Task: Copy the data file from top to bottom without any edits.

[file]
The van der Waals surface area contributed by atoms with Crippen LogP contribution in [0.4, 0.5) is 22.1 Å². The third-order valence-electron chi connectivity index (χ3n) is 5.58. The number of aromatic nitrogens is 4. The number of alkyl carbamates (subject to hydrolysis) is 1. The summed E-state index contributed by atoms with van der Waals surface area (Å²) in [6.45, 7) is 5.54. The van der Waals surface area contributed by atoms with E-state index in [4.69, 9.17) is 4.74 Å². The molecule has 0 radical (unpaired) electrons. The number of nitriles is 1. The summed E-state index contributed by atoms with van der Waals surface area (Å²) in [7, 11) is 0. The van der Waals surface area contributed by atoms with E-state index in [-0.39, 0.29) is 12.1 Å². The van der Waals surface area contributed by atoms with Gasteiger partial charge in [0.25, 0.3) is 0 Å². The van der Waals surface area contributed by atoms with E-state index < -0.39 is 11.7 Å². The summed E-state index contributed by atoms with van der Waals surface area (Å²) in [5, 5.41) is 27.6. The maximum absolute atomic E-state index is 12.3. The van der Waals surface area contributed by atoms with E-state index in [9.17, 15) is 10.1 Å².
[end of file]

The van der Waals surface area contributed by atoms with Crippen LogP contribution in [0.4, 0.5) is 22.1 Å². The third-order valence-electron chi connectivity index (χ3n) is 5.58. The number of aromatic nitrogens is 4. The number of alkyl carbamates (subject to hydrolysis) is 1. The summed E-state index contributed by atoms with van der Waals surface area (Å²) in [6.45, 7) is 5.54. The van der Waals surface area contributed by atoms with E-state index in [4.69, 9.17) is 4.74 Å². The molecule has 0 radical (unpaired) electrons. The number of nitriles is 1. The summed E-state index contributed by atoms with van der Waals surface area (Å²) in [7, 11) is 0. The van der Waals surface area contributed by atoms with E-state index in [-0.39, 0.29) is 12.1 Å². The van der Waals surface area contributed by atoms with Gasteiger partial charge in [0.25, 0.3) is 0 Å². The van der Waals surface area contributed by atoms with E-state index < -0.39 is 11.7 Å². The summed E-state index contributed by atoms with van der Waals surface area (Å²) in [5, 5.41) is 27.6. The maximum absolute atomic E-state index is 12.3. The van der Waals surface area contributed by atoms with E-state index in [9.17, 15) is 10.1 Å².